What Happened at MF Global?

We still don't really know what happened at MF Global, but Reuters is reporting that--much to the surprise of many involved--there is so far not much evidence of criminality.


Lawyers and people familiar with the MF Global investigation of the firm that was run by former Goldman Sachs head Jon Corzine say that even though the hunt is still on to find out whether or not officials at MF Global intended to pilfer customer money in a desperate bid to keep the brokerage from failing, the trail at this point is growing cold.

To date, scant evidence of criminal intent has emerged in company emails, no former or current employees have sought to cut a deal to provide testimony about potential wrongdoing and seasoned defense lawyers say they are not seeing the tell-tale signs of a hot criminal investigation.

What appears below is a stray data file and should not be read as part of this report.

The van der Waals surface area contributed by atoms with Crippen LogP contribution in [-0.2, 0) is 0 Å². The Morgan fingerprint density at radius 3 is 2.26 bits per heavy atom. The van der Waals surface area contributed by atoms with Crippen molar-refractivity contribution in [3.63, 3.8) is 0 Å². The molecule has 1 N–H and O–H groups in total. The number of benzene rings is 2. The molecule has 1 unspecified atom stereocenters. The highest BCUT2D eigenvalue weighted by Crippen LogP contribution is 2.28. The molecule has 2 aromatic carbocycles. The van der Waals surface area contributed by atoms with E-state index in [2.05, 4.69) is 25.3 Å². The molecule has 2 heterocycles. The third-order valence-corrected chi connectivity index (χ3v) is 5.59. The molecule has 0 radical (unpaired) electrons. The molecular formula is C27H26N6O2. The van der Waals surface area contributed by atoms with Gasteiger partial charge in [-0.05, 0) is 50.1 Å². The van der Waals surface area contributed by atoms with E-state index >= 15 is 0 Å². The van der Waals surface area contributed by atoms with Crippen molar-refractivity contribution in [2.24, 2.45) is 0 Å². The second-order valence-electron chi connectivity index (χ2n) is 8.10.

A source familiar with the work of Louis Freeh, trustee for the MF Global holding company that filed for Chapter 11 bankruptcy protection, says investigators have yet to find evidence of fraud in the multi-faceted and complex investigation.

The source, who declined to be identified because Freeh's office is still conducting its inquiry, says there was plenty of "chaos" at MF Global in its waning days, but "no evidence of fraud." Freeh is a former Director of the Federal Bureau of Investigation.

I don't understand how this could be true.  To be clear, I am not saying that it couldn't be true--only that I don't understand how such a thing could have happened.  There is more than a billion dollars missing from supposedly segregated client accounts.  I understand that it was chaotic, but what kind of chaos causes you to accidentally move money out of money that any moderately sophisticated compliance system should have automatically flagged for approval?

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Megan McArdle is a columnist at Bloomberg View and a former senior editor at The Atlantic. Her new book is The Up Side of Down.

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